By Gwendolyn Craig
It has been several years since the Bouloukos brothers were all together on one continent, let alone in one house.
They grew up in the Albany area and, like a modern-day Renaissance family, became actors, fashion designers, musicians and diplomats. A family home in Bolton, near Lake George, continues to tie them together, but so does the coronavirus pandemic.
“I have family in Italy, I have family in China, and I have family in New York,” said Adam Bouloukos, who is currently living in Saudi Arabia. “It’s kind of like the epicenters (of coronavirus cases), and everybody is sort of handling it in a different way.”
Adam’s primary residence is in Bolton, in the Adirondack Park, but his work keeps him traveling overseas for most of the year. While he is in Saudi Arabia, his brother Nicholas lives on an island in Hong Kong, about a three-hour plane ride from Wuhan, where the coronavirus first erupted.
Stratton Bouloukos lives in Manhattan, one of the hardest hit areas in the United States. Their eldest brother, Theodore Bouloukos, left Manhattan in March to stay with their mother in Adam’s Bolton home.
Through Skype and phone interviews, the brothers told the Adirondack Explorer what things are like in their corners of the globe during the pandemic.
At 10 p.m. in the Adirondacks it is 10 a.m. in Hong Kong. During this time on Skype, Nicholas turned his phone to show the view from his apartment balcony—a sprawling landscape of homes with a jungle of trees on the tip of an island, reaching out into the sea.
“It’s not Bolton, but it’s OK,” Nicholas said. “It’s not Lake George, but it will do.”
He lives near an airport, and typically planes would be buzzing overhead. Now, with commercial flights halted, Nicholas barely notices its presence. It’s just one of the many changes in Hong Kong since the novel coronavirus swept the country.
The youngest Bouloukos brother is a jazz pianist and has lived in Asia on and off for about 20 years. He experienced the SARS (severe acute respiratory syndrome) epidemic during the early 2000s, the first time he ever wore a face mask in public. It was a strange precaution, he remembered thinking at the time.
“It’s very commonplace for people to wear masks, even if they have a mild cold or cough or any kind of sickness, so they won’t infect other people,” he said of residents in Asia.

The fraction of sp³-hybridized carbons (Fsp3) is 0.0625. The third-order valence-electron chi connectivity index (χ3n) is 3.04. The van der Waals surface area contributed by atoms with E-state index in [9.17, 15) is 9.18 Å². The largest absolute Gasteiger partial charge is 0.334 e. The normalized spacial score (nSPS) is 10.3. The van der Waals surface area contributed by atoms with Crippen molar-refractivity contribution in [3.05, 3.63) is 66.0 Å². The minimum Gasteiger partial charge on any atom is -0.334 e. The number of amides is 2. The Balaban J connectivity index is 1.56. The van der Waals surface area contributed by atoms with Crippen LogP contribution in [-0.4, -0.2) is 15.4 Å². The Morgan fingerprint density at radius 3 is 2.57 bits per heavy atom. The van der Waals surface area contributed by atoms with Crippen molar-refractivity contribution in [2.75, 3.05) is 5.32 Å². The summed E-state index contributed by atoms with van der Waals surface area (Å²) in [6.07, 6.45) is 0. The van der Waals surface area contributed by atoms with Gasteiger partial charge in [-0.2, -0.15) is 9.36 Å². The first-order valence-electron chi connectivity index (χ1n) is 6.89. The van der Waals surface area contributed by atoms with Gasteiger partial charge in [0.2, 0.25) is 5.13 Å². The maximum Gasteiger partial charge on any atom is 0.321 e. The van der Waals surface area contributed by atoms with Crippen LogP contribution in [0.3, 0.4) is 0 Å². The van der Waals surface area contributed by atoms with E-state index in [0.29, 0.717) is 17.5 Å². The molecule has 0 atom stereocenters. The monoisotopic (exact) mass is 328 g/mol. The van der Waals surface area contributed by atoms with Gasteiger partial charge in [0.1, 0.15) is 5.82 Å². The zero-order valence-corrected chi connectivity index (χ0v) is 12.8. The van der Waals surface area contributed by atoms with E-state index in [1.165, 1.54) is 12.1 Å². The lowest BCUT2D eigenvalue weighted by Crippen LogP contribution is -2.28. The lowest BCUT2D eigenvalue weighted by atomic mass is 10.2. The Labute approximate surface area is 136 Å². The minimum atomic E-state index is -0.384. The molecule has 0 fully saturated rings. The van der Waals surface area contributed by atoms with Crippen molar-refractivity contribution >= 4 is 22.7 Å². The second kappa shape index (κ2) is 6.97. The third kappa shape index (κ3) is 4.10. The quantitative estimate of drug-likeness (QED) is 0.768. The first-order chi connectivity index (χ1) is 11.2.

As a musician, Nicholas tours and performs throughout China. In late November, he said, there were whispers about a kind of pneumonia going around in Wuhan. It wasn’t clear to him how serious this was until New Year’s Eve, when he was performing at a concert.
“Everyone was wearing a mask—the dancers, the crew,” Nicholas recalled. “I was the only one without a mask.”
On Jan. 7, the U.S. Consulate sent out an email warning American citizens about the new pneumonia, and telling them not to travel to Wuhan. Such a communication from the consulate was rare, Nicholas said. His family was on mainland China at the time, celebrating Chinese New Year. They flew back after the news.
A social media platform called WeChat is where many people in China share information, pay their bills, order food and post photos and videos. It is monitored, however, by the Chinese government.
Nicholas recalled seeing “really frightening” videos out of Wuhan on WeChat, before government officials took them down. Some, he said, included people welding apartment doors shut to keep those infected with the virus from leaving.
By late January, schools began to shut. Businesses shut. There was a toilet paper shortage for a while.
But just as New York is seeing a leveling off of cases lately, China was seeing hopeful signs then. It reopened a number of businesses in late February. Even Nicholas’s wife, who works for an architectural firm, went back to work, though donning a face mask.
Then, a number of Hong Kong students living abroad in Europe came home, and coronavirus cases jumped.
Things are shutting down again, and while Nicholas has said the Chinese government is doing a good job in some ways, he thinks some of the closures should have happened sooner. For example, Hong Kong didn’t close karaoke lounges or massage parlors until early April.
Nicholas does appreciate how the government posts information about coronavirus cases on a website. He can tell, for example, if someone is feeling unwell in his apartment building, but he does not know on which floor.
As of early April, Hong Kong, with a population of 7.45 million people, had 977 positive coronavirus cases and four deaths.
“That’s all due to the community and knowing how to respond to something like this,” Nicholas said. “They’ve lived through it before.”
And like people across the United States, Nicholas and his family are staying home, making infrequent trips to the grocery store, social distancing on bikes and walks far from the crowded downtown Hong Kong streets, and doing school work from their apartment. He’s not sure what work will look like in the future, considering he is used to performing in stadiums of 20,000 people.
“We’re cautiously optimistic in Hong Kong, and most people are” he said, “but we’re not out of the woods yet by any stretch of the imagination.”
He has worked and lived in Austria, Afghanistan, Pakistan, Sudan, Jordan, Denmark, Switzerland, Ethiopia and Uganda, and Adam Bouloukos’s latest post with the United Nations has taken him to Saudi Arabia.
He arrived in August to work as the country’s head of the United Nations Development Program, working on energy policy and helping the government diversify its petroleum-based economy.
Then, the coronavirus hit and the country essentially shut down. Saudi Arabia is an absolute monarchy with a king, and in some ways that kind of government is good in a situation like a pandemic, Adam said.